Some Design Considerations

José and I quickly realized that this project had the potential to be as simple or complex as we could manage. There a plenty of features that would be nice to implement, but might be difficult to shoot for right off the bat. So to reiterate quickly, our baseline goal for this project is to create

A model plugin which can move the model to a target position given the current world information.

From there, there are still a lot of questions. For example, are we going to handle planning in high dimensional space? Given the many existing path planning libraries and algorithms available, how to choose? How will the models be moved?

We’ve decided to design the plugin to work with a number of different path planner interfaces and movement interfaces, with the goal of allowing users to customize path planning and model movement options. The architecture looks something like this. The plugin itself will handle the process of translating world information into a collision map, passing this information to the planner, collecting the results and handing them off to a movement interface, which will be responsible for communicating movement messages to the server. See the design doc for more details.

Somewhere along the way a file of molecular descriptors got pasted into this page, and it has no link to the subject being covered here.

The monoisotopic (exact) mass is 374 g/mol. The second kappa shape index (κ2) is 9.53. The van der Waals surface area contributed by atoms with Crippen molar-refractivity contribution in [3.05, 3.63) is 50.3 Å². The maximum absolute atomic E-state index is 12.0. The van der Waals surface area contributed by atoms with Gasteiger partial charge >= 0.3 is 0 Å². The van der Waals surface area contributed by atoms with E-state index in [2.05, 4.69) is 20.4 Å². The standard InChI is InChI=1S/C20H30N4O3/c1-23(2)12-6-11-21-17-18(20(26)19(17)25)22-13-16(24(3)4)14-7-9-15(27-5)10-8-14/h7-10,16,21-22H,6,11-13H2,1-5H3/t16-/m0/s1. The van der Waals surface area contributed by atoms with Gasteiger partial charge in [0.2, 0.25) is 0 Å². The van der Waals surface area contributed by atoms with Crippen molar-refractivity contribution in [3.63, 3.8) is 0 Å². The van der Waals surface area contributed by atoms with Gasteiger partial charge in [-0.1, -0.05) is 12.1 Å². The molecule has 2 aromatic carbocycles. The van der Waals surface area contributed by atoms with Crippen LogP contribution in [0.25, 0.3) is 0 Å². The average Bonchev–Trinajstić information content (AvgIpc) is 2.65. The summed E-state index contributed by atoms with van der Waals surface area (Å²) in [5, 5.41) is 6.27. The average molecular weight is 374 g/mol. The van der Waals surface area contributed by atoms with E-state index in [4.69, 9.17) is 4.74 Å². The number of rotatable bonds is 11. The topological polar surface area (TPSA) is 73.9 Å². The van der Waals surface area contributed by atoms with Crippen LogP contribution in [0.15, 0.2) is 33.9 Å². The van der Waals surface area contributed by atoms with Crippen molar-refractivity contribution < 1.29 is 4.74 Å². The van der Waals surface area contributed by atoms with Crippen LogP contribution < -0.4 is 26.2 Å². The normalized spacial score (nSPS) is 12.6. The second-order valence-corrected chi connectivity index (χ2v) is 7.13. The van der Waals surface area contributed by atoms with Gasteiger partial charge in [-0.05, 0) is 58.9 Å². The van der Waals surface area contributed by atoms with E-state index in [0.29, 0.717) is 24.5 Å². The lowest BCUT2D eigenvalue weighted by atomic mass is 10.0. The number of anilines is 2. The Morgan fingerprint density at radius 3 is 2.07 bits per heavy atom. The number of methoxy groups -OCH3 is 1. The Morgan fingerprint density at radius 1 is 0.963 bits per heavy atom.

So to start off, we’re going to concentrate on getting down the most basic functionality: calculating a collision map, an interface to a simple path planner, and a movement interface which will simply push a model from point to point with reasonable granularity. As things come together, we’ll work on supporting an external path planner, and other, fancier things.